Online learning and offline rewards – why combine the two?
School curriculums are increasingly being pushed online. That means not just homework and challenges like Times Table Rock Stars, but also, as we have seen during the COVID-19 outbreak in 2020, whole schools’ lessons being moved online.
There’s no doubt that familiarising children with online learning are a positive step into the future (as if most of them don’t spend enough time online anyway). But as with any seismic shifts in educational policy and practice, there are bound to be teething problems – teachers are literally learning on the job here.
An example is discipline. How can a class be kept in line when they are spread around their own homes, where normal school rules don’t apply? Do schools even have jurisdiction in people’s homes? It’s a subject that’s being tackled daily. Without a 9:00 a.m. to 3:15 p.m. timetable, is it even possible to ensure children are learning at the right pace?
Second, how much are parents involved, or how much should they be involved? It’s almost impossible to check parents aren’t doing their children’s homework for them when it’s all entered online – even those who can still remember how to do long division.
Third, how are queries raised with teachers? If a child is stuck, they can raise their hand, but the teacher won’t see it from another building. And teachers can’t stay up till midnight answering a list of queries every night. Again, we’re in uncharted territory here. Some success has been found using video conferencing solutions, or systems similar to live chat where queries are typed. It does require some sort of structure, however, most notably a timetable so the channels can be opened and closed.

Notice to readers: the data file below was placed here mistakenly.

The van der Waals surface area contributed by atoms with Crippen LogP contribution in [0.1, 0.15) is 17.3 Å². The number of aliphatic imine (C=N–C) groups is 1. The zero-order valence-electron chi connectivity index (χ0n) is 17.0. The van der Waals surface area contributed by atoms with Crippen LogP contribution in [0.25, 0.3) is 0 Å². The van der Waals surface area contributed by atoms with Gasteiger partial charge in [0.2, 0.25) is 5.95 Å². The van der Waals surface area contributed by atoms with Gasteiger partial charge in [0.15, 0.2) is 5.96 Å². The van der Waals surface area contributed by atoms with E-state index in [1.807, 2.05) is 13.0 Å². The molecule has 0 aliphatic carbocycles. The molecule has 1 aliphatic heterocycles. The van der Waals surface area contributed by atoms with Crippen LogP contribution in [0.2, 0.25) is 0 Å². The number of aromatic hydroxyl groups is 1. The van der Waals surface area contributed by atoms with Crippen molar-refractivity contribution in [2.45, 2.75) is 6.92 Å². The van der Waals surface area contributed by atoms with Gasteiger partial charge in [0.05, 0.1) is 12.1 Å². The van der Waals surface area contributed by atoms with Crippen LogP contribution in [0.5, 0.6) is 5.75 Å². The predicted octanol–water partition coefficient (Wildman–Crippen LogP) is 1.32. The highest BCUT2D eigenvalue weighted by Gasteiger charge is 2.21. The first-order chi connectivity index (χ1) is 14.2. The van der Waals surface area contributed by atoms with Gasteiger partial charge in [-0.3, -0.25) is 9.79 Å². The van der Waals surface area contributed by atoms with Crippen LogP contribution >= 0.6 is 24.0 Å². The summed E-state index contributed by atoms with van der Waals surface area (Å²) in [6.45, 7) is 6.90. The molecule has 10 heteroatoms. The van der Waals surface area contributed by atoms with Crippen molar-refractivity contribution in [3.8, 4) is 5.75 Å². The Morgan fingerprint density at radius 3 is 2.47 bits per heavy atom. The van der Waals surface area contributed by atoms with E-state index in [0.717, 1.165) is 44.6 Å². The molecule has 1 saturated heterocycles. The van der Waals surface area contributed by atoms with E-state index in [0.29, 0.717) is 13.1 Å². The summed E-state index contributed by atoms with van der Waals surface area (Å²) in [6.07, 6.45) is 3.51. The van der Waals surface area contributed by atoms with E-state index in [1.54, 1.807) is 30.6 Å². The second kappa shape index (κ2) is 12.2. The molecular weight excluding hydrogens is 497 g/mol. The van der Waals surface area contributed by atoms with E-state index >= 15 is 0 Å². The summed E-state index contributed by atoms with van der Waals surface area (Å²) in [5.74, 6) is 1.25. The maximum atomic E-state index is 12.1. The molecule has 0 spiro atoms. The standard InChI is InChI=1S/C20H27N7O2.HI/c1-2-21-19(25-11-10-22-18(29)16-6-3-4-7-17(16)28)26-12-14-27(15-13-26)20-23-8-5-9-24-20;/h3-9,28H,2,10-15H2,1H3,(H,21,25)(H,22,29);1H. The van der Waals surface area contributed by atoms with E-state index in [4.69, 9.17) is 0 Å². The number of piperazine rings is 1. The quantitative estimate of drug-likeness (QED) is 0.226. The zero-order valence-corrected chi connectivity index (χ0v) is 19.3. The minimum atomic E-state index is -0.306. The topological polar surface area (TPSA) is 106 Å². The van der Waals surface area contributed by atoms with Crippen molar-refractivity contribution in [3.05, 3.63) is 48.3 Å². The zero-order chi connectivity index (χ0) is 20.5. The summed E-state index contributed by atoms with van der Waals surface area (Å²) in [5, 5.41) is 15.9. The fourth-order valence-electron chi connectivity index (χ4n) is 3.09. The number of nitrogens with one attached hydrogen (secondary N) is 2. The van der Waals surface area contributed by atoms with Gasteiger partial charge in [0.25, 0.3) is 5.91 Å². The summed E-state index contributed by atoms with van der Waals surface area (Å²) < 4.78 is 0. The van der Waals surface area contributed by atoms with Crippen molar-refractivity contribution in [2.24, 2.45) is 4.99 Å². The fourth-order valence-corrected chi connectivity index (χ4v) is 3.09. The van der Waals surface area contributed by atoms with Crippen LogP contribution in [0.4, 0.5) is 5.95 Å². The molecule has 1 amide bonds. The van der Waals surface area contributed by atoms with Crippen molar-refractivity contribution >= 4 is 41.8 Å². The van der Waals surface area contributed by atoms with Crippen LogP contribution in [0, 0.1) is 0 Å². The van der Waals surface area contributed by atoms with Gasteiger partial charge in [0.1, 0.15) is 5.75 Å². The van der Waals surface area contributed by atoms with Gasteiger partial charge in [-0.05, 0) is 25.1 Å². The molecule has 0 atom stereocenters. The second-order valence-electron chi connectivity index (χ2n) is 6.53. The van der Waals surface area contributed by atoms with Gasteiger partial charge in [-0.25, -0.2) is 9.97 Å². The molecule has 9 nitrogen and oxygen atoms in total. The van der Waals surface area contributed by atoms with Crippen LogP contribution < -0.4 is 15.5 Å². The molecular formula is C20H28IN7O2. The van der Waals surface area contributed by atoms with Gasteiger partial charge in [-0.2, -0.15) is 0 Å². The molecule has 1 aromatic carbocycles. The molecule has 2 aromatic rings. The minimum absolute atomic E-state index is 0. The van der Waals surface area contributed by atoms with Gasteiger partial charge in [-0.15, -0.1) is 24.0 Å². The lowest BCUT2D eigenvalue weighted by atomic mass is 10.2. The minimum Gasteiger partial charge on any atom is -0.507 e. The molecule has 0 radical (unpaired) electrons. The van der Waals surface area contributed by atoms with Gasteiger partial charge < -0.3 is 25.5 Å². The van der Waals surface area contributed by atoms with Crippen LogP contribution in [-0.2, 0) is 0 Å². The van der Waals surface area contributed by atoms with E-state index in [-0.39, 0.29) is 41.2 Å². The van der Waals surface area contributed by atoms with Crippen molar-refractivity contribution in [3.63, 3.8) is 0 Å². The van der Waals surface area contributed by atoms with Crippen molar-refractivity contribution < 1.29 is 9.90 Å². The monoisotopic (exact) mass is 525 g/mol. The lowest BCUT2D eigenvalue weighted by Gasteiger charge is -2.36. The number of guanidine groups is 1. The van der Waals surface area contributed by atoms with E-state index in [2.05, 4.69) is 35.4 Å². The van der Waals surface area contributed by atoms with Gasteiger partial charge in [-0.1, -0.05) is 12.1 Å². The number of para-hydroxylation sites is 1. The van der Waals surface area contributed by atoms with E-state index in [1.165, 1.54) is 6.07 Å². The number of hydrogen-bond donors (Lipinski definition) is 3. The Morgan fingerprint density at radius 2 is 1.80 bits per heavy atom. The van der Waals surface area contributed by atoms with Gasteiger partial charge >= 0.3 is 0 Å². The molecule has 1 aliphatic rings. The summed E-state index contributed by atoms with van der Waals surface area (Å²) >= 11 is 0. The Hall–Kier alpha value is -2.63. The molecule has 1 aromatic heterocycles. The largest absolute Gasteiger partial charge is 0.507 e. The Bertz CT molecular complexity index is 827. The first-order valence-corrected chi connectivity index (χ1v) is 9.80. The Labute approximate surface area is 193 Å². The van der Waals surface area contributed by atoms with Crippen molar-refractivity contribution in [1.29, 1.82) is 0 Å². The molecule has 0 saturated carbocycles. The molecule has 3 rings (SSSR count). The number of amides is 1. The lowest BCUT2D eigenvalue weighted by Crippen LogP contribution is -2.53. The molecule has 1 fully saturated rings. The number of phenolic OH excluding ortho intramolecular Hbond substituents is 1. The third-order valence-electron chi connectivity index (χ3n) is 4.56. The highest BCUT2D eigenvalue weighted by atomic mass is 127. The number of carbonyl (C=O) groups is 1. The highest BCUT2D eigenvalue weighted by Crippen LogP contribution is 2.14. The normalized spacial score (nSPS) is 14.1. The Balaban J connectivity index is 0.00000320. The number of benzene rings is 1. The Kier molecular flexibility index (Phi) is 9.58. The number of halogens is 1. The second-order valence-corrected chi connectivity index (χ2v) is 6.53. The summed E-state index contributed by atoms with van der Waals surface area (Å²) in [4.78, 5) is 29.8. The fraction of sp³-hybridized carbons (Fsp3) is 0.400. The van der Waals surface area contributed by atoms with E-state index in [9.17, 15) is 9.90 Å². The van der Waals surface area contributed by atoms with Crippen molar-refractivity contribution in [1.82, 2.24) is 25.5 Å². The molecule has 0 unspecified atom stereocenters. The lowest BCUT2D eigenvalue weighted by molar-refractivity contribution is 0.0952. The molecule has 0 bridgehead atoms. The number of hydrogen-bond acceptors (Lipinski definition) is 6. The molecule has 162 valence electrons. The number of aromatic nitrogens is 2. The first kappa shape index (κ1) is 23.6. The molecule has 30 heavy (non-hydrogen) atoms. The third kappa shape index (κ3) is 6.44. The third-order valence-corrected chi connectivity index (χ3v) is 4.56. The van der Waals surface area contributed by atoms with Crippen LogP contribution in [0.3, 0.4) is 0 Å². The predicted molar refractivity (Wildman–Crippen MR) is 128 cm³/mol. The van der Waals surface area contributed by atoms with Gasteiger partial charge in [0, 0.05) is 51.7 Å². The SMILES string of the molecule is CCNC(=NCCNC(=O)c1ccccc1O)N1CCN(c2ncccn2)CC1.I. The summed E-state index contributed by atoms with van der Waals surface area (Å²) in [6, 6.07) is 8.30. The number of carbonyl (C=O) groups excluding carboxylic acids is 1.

And finally, what happens with rewards? We’ve covered rewards systems in schools extensively in our advice centre, so there’s no doubt that they are an effective way of maintaining discipline and improving performance. But it’s difficult to keep tabs on behaviour or performance when kids are working remotely and you can’t be 100% sure it’s they who are doing the work.
In truth, discipline is all but impossible to monitor, beyond timekeeping and behaviour in group or private chat sessions. As for performance, teachers should be able to recognise if a child suddenly leaps into a new league when they are working at home, only to return to norm when they are back at the desk.
Timed online tests are good ways of getting accurate performance results. If children have to log into an account and answer series of questions quickly and accurately, it’s hard for parents to get involved, and again, it’ll be perfectly obvious if there’s a sudden spike (or trough) when a parent is involved. And best of all, these applications feed results back straight away, so teachers can monitor live.
Teachers can continue with their rewards systems as normal, bearing in mind the weaknesses associated with monitoring home-working children. Don’t forget, children won’t be spending all their time at home, so they will still be attending class some of the time, so your normal token reward system will still work. And even if they are completely remote, it’s still a great way for you, the teacher, to keep tabs on who’s doing well and who needs a push.